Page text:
Solar power is one of the most ubiquitous and renewable alternative energy solutions, but the cost of making the silicon chips that store the energy has been prohibitively expensive.
Toronto’s Morgan Solar provides a lower-cost option to get the most out of expensive silicon chips using refractory surfaces, including lenses, mirrors or prisms, that surround the chip and concentrate sunlight on a very small piece of silicon, helping to lower production costs.
Much of the energy produced through electricity goes unused during off-peak hours. Hydrostor has a cheap storage solution that would help make energy grids more efficient.
Toronto-based Hydrostor’s technology mechanically converts electricity (produced from hydro, wind, or other sources) to compressed air for storage in underwater accumulators (balloons) at times when grid demand is low. When energy demand spikes, the weight of the water pushes the air back to the surface, where the process is reversed and converted back into electricity. The company boasts the low cost, environmentally-friendly nature of the process.
How the Hydrostor System Works
Geothermal energy is a long-term renewable energy source. The problem is, it’s a risky and expensive investment. The Calgary-based company is a project manager focused on growing the number of geothermal energy projects in Canada. Its team of experts and consultants help Canadian geothermal companies that have focused on projects elsewhere become major players in the Canadian energy market.
Enhanced geothermal technology drills deep into the ground to harness heat from the inner earth, with near zero emissions. With proper engineering, geothermal systems can run indefinitely. Geothermal has the lowest long-term costs of all alternative energy sources.
Chemical production is usually a toxic and energy intensive process. BioAmber has developed a way to replace some of the man-made materials used in everyday products with plant-based products.
Montreal’s BioAmber Inc. is a sustainable chemicals maker using bio-based compounds to replace petroleum-based succinic acid with one derived from agricultural by-products. Applications include everything from de-icing agents to cosmetics to food additives.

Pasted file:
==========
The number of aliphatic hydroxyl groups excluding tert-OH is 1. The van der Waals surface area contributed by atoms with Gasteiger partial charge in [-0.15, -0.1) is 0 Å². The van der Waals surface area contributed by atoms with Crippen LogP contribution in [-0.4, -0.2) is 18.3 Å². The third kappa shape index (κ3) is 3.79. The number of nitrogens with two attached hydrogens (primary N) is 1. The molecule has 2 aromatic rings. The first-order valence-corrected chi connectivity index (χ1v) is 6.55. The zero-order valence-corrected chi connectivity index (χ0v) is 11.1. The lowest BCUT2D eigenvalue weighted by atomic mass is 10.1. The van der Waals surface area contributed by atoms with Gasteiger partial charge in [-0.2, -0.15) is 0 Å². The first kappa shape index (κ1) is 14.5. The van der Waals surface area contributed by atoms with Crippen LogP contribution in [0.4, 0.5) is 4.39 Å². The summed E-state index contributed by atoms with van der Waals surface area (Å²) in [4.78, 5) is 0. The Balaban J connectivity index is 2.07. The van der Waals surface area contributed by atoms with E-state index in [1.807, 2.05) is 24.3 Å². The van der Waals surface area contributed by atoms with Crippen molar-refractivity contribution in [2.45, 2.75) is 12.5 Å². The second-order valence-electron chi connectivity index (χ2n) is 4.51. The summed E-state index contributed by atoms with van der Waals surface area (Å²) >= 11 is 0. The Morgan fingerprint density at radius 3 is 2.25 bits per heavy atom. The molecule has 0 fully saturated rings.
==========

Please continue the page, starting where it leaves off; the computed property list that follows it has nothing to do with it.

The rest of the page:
Interview with BioAmber SVP, Babette Pettersen, at the Bio World Congress, May 2012
By-products like phosphates and ammonia in waste water can clog infrastructure pipes, increasing the energy and cost of pumping the water through.
Vancouver-based Ostara has designed a process that removes phosphates and ammonia from waste, then combines them into a premium environmentally-friendly slow-release fertilizer.
Ahren Britton, Chief Technology Officer, Ostara Nutrient Recovery Technologies
Calgary’s Titanium Corp. could change the way the world views the oilsands, or at least reduce some of the negative side effects associated with the waste by-product tailings ponds.
Its technology removes bitumen, solvents and other high-value minerals at oilsands production sites, keeping it out of tailings ponds, which makes the water easier to recycle for reuse in the extraction process, in turn reducing the amount of water taken from nearby rivers and lakes. The bitumen and minerals are then resold into the market.
Interview With Titanium Corp.’s Scott Nelson
Ethanol is a greener way to fill up a tank than oil-based gasoline, but has traditionally relied on corn and other sources of food for production. Woodland has found a way to produce ethanol using any type of biowaste (mostly agricultural or wood waste).
Mississauga, Ont.-based Woodland produces cellulosic biofuel by tearing wood chips apart and putting them back together to form ethanol, a cheaper alternative to gasoline. It is also a more sustainable way to create ethanol than the traditional method of using food materials.
Woodland Biofuels Moves Ahead Toward Commercialization of Cellulosic Ethanol Technology
Transportation is one of the biggest sources of greenhouse gas emissions in the world.
This Mississauga, Ont.-based company’s mission is to make electric powered vehicles a commercially viable alternative to gas with its lithium ion batteries that enable more power to be stored in a smaller space and can be used in various modes of transportation — from cars to ferries. It also builds storage systems for electricity created by renewable intermittent sources of energy such as wind and solar power.
Pictured: Baltimore Mayor Sheila Dixon after test-driving the Maya, an electric car built by Electrovaya and Exxon-Mobil.
CBC Showcases Electrovaya’s Batteries and Electric Cars
Nuclear energy’s label as a clean technology is a very much disputed one. Though it doesn’t produce greenhouse gases, or pollution, it produces toxic radioactive waste that can be dangerous for thousands of years, or spark a meltdown that would release radioactive chemicals into the air.
General Fusion, based in Burnaby, B.C., is developing a safer process for nuclear energy that uses a fusion process, in which isotopes of hydrogen can be extracted from seawater and derived from lithium, rather than uranium or plutonium. Like nuclear fission, which is currently used, the reaction releases a significant amount of energy, but doesn’t have the potential for meltdown, there are no radioactive by-products and fuel is virtually unlimited.